Nurse, get some milk, stat! Plus: zombie racoons in Ohio, the science of crying on airplanes, why penguins go with the floe, and more
Aaron Gullickson writes: I thought you might be interested in this comment (of which I am the author) and response (by Elizabeth McClintock) that just came out in ASR. The subject is about whether beauty and status (e.g. education, income) are exchan
Titan. Cairo. Royalty. Exotic word names like these are a hallmark of our naming era. With parents constantly on the lookout for fresh ideas, attractive titles, concepts, place names and more turn into popular names overnight. Yet as ultra-modern as
The Universal Cancer Databank will let anyone with cancer share their medical and genetic data with researchers globally, with the aim of speeding up new treatments
The paper’s called Voting patterns in 2016: Exploration using multilevel regression and poststratification (MRP) on pre-election polls, it’s by Rob Trangucci, Imad Ali, Doug Rivers, and myself, and here’s the abstract: W
After months of debate, Trump's pick to head NASA has now been confirmed. This ends the space agency's longest-ever period without permanent leadership
Shira Mitchell wrote: I gave a talk today at Mathematica about NHST in low power settings (Type M/S errors). It was fun and the discussion was great. One thing that came up is bias from doing some kind of regularization/shrinkage/partial-pooling vers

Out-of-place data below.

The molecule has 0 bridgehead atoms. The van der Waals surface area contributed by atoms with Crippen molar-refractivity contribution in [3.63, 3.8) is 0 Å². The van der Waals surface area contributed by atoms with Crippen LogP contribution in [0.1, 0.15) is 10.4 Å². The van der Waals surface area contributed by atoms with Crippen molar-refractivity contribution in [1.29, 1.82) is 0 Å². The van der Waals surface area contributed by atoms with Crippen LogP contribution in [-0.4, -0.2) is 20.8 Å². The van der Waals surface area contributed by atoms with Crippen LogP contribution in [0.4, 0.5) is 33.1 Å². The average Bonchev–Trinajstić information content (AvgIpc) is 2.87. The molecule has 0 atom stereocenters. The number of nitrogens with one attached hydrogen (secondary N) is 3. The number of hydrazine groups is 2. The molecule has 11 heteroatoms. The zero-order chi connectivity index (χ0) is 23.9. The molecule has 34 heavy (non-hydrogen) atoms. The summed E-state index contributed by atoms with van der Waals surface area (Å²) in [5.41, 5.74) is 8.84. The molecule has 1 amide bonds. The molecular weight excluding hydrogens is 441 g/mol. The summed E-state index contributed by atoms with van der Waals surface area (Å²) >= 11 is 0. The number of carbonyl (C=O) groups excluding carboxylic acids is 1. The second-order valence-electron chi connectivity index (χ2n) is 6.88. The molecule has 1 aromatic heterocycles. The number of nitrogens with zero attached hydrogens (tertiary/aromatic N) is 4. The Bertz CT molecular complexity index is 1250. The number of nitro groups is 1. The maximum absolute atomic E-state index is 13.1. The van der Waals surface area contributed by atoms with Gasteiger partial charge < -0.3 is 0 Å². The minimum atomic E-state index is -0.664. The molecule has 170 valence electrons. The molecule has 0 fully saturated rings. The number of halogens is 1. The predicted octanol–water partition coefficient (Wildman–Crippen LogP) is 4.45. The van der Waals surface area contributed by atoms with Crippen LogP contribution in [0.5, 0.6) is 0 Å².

Most solar cells are limited by how much energy their electrons can absorb. Denting their materials could help them harvest more electricity and breeze past that limit
David Palmer writes: If you need yet another study to look at, check this out: “Reduction in Firearm Injuries during NRA Annual Conventions.” The post No, I don’t believe that “Reduction in Firearm Injuries dur
Diamonds may be tough, but they can also be surprisingly flexible. A team of researchers grew diamond nanoneedles that bent and then sprang back upright
In trying to make sense of the 2016 election and its polling, people keep bringing up the idea of the “shy Trump voters”—those people who supported Trump for president but didn’t want to admit this to pollsters
Most plants were expected to grow more as CO2 levels rise, but a 20-year experiment suggests that the extra CO2 is somehow stunting plant growth, which could make climate change worse
Apparently there’s an idea out there that Bayesian inference with Gaussian processes automatically avoids overfitting. But no, you can still overfit. To be precise, Bayesian inference by design avoids overfitting—if the evaluation
A smart glasses app may help children with autism to focus on and interact with other people by overlaying bullseye targets and cartoon faces
Jay Livingston points to this hypey article, “Have Smartphones Destroyed a Generation?”, by Jean Twenge, who writes: Ive been researching generational differences for 25 years . . . Typically, the characteristics that come to defi
Male insects have been genetically engineered to climax on command, and it seems they get a real buzz out of it perhaps even a fly orgasm
Paul Alper points us to these graphs: Pretty stunning. I mean, really stunning. Why are we just hearing about this now, given that the pattern is a decade old? And what’s this: “Data for the U.S. ends in 2007”? Huh? Also
Some of the last great wildernesses are being considered as likely candidates for geoengineering. It's a sad reflection of climate failings, says Olive Heffernan